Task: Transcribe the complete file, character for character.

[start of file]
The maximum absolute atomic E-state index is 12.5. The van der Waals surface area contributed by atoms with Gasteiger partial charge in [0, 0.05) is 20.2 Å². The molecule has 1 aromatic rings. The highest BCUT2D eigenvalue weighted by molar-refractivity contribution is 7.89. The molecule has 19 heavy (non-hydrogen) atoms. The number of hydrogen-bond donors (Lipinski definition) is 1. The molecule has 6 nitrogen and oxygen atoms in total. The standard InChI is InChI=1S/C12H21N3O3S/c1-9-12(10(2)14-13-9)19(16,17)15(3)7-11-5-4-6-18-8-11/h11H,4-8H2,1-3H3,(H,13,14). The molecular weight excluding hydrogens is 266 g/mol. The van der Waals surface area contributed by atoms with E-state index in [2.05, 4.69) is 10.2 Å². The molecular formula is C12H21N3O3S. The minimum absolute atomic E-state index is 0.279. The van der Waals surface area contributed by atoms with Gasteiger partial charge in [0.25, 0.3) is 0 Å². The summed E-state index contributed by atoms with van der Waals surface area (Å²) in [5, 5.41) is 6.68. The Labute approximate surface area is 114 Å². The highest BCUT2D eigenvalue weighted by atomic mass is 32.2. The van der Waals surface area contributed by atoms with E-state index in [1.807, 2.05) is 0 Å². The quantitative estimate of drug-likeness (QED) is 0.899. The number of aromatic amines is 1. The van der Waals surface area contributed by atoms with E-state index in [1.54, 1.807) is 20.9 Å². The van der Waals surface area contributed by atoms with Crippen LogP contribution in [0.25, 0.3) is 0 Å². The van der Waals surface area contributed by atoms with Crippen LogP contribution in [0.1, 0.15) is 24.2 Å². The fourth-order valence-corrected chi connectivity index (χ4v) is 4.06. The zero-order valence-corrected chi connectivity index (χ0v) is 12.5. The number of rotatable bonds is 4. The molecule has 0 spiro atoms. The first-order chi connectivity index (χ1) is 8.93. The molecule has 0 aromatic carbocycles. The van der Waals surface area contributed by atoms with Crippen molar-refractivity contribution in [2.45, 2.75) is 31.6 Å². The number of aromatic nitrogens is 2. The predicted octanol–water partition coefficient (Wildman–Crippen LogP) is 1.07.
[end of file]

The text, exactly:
The maximum absolute atomic E-state index is 12.5. The van der Waals surface area contributed by atoms with Gasteiger partial charge in [0, 0.05) is 20.2 Å². The molecule has 1 aromatic rings. The highest BCUT2D eigenvalue weighted by molar-refractivity contribution is 7.89. The molecule has 19 heavy (non-hydrogen) atoms. The number of hydrogen-bond donors (Lipinski definition) is 1. The molecule has 6 nitrogen and oxygen atoms in total. The standard InChI is InChI=1S/C12H21N3O3S/c1-9-12(10(2)14-13-9)19(16,17)15(3)7-11-5-4-6-18-8-11/h11H,4-8H2,1-3H3,(H,13,14). The molecular weight excluding hydrogens is 266 g/mol. The van der Waals surface area contributed by atoms with E-state index in [2.05, 4.69) is 10.2 Å². The molecular formula is C12H21N3O3S. The minimum absolute atomic E-state index is 0.279. The van der Waals surface area contributed by atoms with Gasteiger partial charge in [0.25, 0.3) is 0 Å². The summed E-state index contributed by atoms with van der Waals surface area (Å²) in [5, 5.41) is 6.68. The Labute approximate surface area is 114 Å². The highest BCUT2D eigenvalue weighted by atomic mass is 32.2. The van der Waals surface area contributed by atoms with E-state index in [1.807, 2.05) is 0 Å². The quantitative estimate of drug-likeness (QED) is 0.899. The number of aromatic amines is 1. The van der Waals surface area contributed by atoms with E-state index in [1.54, 1.807) is 20.9 Å². The van der Waals surface area contributed by atoms with Crippen LogP contribution in [0.25, 0.3) is 0 Å². The van der Waals surface area contributed by atoms with Crippen LogP contribution in [0.1, 0.15) is 24.2 Å². The fourth-order valence-corrected chi connectivity index (χ4v) is 4.06. The zero-order valence-corrected chi connectivity index (χ0v) is 12.5. The number of rotatable bonds is 4. The molecule has 0 spiro atoms. The first-order chi connectivity index (χ1) is 8.93. The molecule has 0 aromatic carbocycles. The van der Waals surface area contributed by atoms with Crippen molar-refractivity contribution in [2.45, 2.75) is 31.6 Å². The number of aromatic nitrogens is 2. The predicted octanol–water partition coefficient (Wildman–Crippen LogP) is 1.07.